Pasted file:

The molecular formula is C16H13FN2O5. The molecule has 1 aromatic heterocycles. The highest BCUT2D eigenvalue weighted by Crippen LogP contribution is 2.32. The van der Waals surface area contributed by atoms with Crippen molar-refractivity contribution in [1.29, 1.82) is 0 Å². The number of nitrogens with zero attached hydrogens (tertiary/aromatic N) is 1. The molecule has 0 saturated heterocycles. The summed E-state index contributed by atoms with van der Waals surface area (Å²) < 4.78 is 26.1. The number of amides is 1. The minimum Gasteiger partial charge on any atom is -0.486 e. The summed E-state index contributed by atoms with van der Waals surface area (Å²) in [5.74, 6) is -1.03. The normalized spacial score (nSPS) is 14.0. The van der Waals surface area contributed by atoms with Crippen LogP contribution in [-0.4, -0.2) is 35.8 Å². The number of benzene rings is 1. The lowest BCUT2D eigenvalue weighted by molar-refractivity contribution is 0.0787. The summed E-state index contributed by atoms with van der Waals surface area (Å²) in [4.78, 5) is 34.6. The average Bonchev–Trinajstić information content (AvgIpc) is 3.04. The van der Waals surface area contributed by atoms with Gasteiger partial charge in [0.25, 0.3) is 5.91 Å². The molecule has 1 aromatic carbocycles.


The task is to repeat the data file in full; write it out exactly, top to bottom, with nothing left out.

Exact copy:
The molecular formula is C16H13FN2O5. The molecule has 1 aromatic heterocycles. The highest BCUT2D eigenvalue weighted by Crippen LogP contribution is 2.32. The van der Waals surface area contributed by atoms with Crippen molar-refractivity contribution in [1.29, 1.82) is 0 Å². The number of nitrogens with zero attached hydrogens (tertiary/aromatic N) is 1. The molecule has 0 saturated heterocycles. The summed E-state index contributed by atoms with van der Waals surface area (Å²) < 4.78 is 26.1. The number of amides is 1. The minimum Gasteiger partial charge on any atom is -0.486 e. The summed E-state index contributed by atoms with van der Waals surface area (Å²) in [5.74, 6) is -1.03. The normalized spacial score (nSPS) is 14.0. The van der Waals surface area contributed by atoms with Crippen LogP contribution in [-0.4, -0.2) is 35.8 Å². The number of benzene rings is 1. The lowest BCUT2D eigenvalue weighted by molar-refractivity contribution is 0.0787. The summed E-state index contributed by atoms with van der Waals surface area (Å²) in [4.78, 5) is 34.6. The average Bonchev–Trinajstić information content (AvgIpc) is 3.04. The van der Waals surface area contributed by atoms with Gasteiger partial charge in [0.25, 0.3) is 5.91 Å². The molecule has 1 aromatic carbocycles.